I know how it feels to make decisions based on fear of not doing what’s expected of me. And I know how traumatic it feels when it hits you, that you aren’t living your own life, you’re living someone else’s version of your life. It feels like self-betrayal. And the saddest part is that you have no one else to blame but yourself. You can’t blame the people around you for the choices you make. As much as others influence you, it’s your choice to decide if they control you. You can continue to convince yourself that you’re following your heart — but it’s only a matter of time before you realize you’re following your head, you’re following ideas that people feed you, you’re following expectations, and you’re living in fear of judgment, you’re forcing something because you’re scared.
But it’s never too late. For example, I made that decision to transfer colleges freshmen year. I could’ve waited till senior year to transfer, and that would’ve added more pain, but it would not have been too late. Dwelling on wasted time only wastes more time. Going to the wrong college was possibly my greatest blessing, because for the first time in my life I could see how devastating it is to make the “safe choice” instead of taking a risk.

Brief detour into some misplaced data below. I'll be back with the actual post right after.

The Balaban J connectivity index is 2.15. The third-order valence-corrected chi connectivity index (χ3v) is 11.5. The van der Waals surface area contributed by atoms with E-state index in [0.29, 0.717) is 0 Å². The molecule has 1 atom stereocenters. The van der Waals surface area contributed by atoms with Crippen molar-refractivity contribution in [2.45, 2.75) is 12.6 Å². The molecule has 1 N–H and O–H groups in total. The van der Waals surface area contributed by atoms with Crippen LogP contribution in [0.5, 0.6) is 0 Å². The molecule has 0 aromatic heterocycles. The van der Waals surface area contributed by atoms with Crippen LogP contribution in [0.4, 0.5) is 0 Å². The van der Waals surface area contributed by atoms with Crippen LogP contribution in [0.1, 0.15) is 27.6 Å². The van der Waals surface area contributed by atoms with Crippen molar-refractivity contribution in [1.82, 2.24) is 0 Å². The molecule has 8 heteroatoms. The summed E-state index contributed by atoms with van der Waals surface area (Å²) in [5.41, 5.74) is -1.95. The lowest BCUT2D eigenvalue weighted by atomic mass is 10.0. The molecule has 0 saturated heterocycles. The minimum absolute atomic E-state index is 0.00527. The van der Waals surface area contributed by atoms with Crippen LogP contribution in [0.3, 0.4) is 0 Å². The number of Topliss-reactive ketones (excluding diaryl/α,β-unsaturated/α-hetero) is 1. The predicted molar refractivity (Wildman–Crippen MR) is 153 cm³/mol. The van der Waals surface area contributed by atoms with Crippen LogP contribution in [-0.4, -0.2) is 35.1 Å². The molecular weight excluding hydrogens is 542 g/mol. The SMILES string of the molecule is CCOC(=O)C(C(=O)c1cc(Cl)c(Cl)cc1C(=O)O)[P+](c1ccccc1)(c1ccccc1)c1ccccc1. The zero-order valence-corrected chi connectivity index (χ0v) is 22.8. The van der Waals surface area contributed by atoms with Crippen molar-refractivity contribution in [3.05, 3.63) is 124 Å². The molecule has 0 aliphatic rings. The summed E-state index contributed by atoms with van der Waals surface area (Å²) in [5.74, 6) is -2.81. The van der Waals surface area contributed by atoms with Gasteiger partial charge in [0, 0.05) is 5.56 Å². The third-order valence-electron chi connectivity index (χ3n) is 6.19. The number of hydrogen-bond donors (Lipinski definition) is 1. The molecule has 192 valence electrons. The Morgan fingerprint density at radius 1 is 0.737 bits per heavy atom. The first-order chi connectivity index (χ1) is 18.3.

And I’ll tell you that I still battle with this. Being a people pleaser, especially wanting my family to be proud of me, is something that is deep rooted. I continue to make the wrong decisions out of fear. But now I am making a conscious effort to break this pattern. It doesn’t mean I woke up today and now all my decisions will be based on faith instead of fear. I know I’m going to continue screwing up, I’m going to continue having a battle with fear, with ego, with trying to please everyone. But the important thing is that with time I become more conscious of my failures and every day I make an effort to better myself. And it’s not an upwards slope either, I progress and then regress and then progress again. The point is that I am trying. And I’m sorry for anyone negatively affected by my times of coward-ness. And most especially I’m sorry to the universe, I’m sorry to God, I’m sorry to my heart, for the times I did not trust my higher calling.